Merriam-Webster publishes a variety of reference works that depict on the front cover of the dust jacket its “bull’s eye” logo — a large white circle containing the word “Webster’s” and a description of the type of work. Merriam-Webster has registered this logo as a trademark with the Patent and Trademark Office. The present action involves the ninth edition of Merriam-Webster’s hardcover, abridged, desk-top dictionary that has been published in numerous editions since 1898. As described by Merriam-Webster’s expert, the dictionary is one of a genre of works known as “college” dictionaries and is the market leader in this field. The eighth edition, published in 1973, bore the titl Webster’s New Collegiate Dictionary. The ninth edition was published in 1983 and bore the title Webster’s Ninth New Collegiate Dictionary. The jacket design for the ninth edition is the one at issue in the instant matter.
 The jacket has a bright red background. The front is dominated by the “bull’s eye” logo — a large circle with a thin white outer rim, a thin blue inner rim, a central area with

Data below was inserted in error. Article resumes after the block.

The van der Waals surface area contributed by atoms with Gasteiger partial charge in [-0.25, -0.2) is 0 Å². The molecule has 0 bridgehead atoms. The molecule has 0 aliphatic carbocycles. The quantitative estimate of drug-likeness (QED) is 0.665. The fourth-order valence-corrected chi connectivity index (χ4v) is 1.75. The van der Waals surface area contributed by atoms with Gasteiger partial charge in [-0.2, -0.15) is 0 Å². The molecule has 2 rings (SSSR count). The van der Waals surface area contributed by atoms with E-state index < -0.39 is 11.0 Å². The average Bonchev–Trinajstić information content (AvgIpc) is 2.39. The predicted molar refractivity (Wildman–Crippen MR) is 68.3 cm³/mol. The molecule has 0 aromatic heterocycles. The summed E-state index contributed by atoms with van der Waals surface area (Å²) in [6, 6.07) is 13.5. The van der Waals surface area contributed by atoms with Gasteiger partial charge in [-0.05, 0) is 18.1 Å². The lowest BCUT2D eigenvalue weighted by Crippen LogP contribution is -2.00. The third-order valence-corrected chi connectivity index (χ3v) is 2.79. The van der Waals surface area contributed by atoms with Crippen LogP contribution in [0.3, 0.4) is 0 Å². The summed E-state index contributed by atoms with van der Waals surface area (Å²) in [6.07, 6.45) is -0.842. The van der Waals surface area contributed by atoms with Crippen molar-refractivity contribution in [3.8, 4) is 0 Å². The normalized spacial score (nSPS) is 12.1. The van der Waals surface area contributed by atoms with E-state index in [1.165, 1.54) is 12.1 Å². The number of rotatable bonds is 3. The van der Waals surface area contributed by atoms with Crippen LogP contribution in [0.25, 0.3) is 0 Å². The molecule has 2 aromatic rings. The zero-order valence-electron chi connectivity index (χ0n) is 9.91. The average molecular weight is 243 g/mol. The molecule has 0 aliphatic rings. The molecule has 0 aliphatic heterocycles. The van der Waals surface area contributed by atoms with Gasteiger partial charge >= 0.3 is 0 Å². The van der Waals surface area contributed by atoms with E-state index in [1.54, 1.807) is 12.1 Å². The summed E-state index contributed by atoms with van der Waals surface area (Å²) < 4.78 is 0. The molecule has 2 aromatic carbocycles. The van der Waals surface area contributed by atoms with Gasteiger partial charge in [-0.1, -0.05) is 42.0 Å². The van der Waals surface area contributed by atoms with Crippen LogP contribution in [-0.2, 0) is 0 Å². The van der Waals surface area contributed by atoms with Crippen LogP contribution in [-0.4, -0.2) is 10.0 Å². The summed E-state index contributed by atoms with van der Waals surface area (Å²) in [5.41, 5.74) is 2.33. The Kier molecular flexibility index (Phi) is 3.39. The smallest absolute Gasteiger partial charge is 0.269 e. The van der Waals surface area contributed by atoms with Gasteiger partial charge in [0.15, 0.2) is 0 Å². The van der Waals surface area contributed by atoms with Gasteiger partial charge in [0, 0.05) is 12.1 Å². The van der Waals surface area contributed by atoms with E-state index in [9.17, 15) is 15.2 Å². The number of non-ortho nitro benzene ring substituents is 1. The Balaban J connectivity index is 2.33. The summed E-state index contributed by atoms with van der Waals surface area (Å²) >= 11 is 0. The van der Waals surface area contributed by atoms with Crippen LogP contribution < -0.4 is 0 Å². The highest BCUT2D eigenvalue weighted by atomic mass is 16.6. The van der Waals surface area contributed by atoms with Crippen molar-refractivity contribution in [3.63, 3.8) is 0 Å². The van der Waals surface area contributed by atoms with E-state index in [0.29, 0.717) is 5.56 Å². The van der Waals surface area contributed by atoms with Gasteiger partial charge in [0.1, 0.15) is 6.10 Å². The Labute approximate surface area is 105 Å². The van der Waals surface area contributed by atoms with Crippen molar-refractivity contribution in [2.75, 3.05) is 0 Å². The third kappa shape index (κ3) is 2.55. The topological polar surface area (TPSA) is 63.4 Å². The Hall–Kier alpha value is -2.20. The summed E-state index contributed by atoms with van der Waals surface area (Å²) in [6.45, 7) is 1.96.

a background of white and the title, “Webster’s Ninth New Collegiate Dictionary” in blue. The diameter of the “bull’s-eye” is slightly over 6″. The jacket is roughly 10″ by 6 3/4″. The words “A Merriam-Webster” appear in white script above the “bull’s-eye.” The word “Webster’s” appears in white vertically on the spine and occupies close to half the space. Horizontally in smaller type appear “Webster’s Ninth New Collegiate Dictionary” at the top of the spine and “Merriam Webster” at the bottom. Both are in white.
 Random House has published a “college” dictionary since 1947. In 1968, it titled its product “The Random House College Dictionary.” The dictionary was marketed with a red dust jacket, the title in large black and white letters, and Random House’s “house” logo — an angular drawing of a house — in white. The spine displayed the word “Dictionary” in large white letters.